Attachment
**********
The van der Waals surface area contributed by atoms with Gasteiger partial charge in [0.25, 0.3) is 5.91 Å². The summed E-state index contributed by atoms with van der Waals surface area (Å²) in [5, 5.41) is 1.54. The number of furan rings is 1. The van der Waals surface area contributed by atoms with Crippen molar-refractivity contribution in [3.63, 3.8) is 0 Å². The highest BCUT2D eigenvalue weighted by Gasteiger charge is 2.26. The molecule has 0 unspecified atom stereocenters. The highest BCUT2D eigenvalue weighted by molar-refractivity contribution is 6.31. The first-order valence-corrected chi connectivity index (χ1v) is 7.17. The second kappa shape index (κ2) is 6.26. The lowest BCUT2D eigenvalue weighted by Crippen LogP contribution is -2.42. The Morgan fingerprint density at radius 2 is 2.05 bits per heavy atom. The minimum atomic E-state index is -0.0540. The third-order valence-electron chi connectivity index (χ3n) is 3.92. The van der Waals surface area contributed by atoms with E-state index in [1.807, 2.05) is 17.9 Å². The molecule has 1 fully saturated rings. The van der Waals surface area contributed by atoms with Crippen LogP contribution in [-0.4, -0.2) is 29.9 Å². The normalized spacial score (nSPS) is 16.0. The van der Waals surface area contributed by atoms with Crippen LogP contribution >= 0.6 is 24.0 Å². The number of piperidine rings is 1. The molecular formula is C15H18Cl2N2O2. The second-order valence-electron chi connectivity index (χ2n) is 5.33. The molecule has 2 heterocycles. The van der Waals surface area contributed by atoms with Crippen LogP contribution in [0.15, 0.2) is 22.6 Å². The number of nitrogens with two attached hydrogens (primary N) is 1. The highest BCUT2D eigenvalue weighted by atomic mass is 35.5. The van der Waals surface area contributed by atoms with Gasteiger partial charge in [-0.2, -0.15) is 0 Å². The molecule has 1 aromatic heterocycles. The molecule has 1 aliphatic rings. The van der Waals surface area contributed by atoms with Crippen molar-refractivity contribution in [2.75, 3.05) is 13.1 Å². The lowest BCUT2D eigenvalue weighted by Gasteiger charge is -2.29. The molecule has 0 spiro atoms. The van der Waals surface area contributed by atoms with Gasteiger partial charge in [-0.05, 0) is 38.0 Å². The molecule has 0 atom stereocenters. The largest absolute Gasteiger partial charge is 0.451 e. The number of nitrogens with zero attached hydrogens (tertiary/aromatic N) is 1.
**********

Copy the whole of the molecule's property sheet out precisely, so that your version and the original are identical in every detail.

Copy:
The van der Waals surface area contributed by atoms with Gasteiger partial charge in [0.25, 0.3) is 5.91 Å². The summed E-state index contributed by atoms with van der Waals surface area (Å²) in [5, 5.41) is 1.54. The number of furan rings is 1. The van der Waals surface area contributed by atoms with Crippen molar-refractivity contribution in [3.63, 3.8) is 0 Å². The highest BCUT2D eigenvalue weighted by Gasteiger charge is 2.26. The molecule has 0 unspecified atom stereocenters. The highest BCUT2D eigenvalue weighted by molar-refractivity contribution is 6.31. The first-order valence-corrected chi connectivity index (χ1v) is 7.17. The second kappa shape index (κ2) is 6.26. The lowest BCUT2D eigenvalue weighted by Crippen LogP contribution is -2.42. The Morgan fingerprint density at radius 2 is 2.05 bits per heavy atom. The minimum atomic E-state index is -0.0540. The third-order valence-electron chi connectivity index (χ3n) is 3.92. The van der Waals surface area contributed by atoms with E-state index in [1.807, 2.05) is 17.9 Å². The molecule has 1 fully saturated rings. The van der Waals surface area contributed by atoms with Crippen LogP contribution in [-0.4, -0.2) is 29.9 Å². The normalized spacial score (nSPS) is 16.0. The van der Waals surface area contributed by atoms with Crippen LogP contribution >= 0.6 is 24.0 Å². The number of piperidine rings is 1. The molecular formula is C15H18Cl2N2O2. The second-order valence-electron chi connectivity index (χ2n) is 5.33. The molecule has 2 heterocycles. The van der Waals surface area contributed by atoms with Crippen LogP contribution in [0.15, 0.2) is 22.6 Å². The number of nitrogens with two attached hydrogens (primary N) is 1. The highest BCUT2D eigenvalue weighted by atomic mass is 35.5. The van der Waals surface area contributed by atoms with Gasteiger partial charge in [-0.2, -0.15) is 0 Å². The molecule has 1 aromatic heterocycles. The molecule has 1 aliphatic rings. The van der Waals surface area contributed by atoms with Crippen molar-refractivity contribution in [2.75, 3.05) is 13.1 Å². The lowest BCUT2D eigenvalue weighted by Gasteiger charge is -2.29. The molecule has 0 spiro atoms. The van der Waals surface area contributed by atoms with Gasteiger partial charge in [-0.05, 0) is 38.0 Å². The molecule has 0 atom stereocenters. The largest absolute Gasteiger partial charge is 0.451 e. The number of nitrogens with zero attached hydrogens (tertiary/aromatic N) is 1.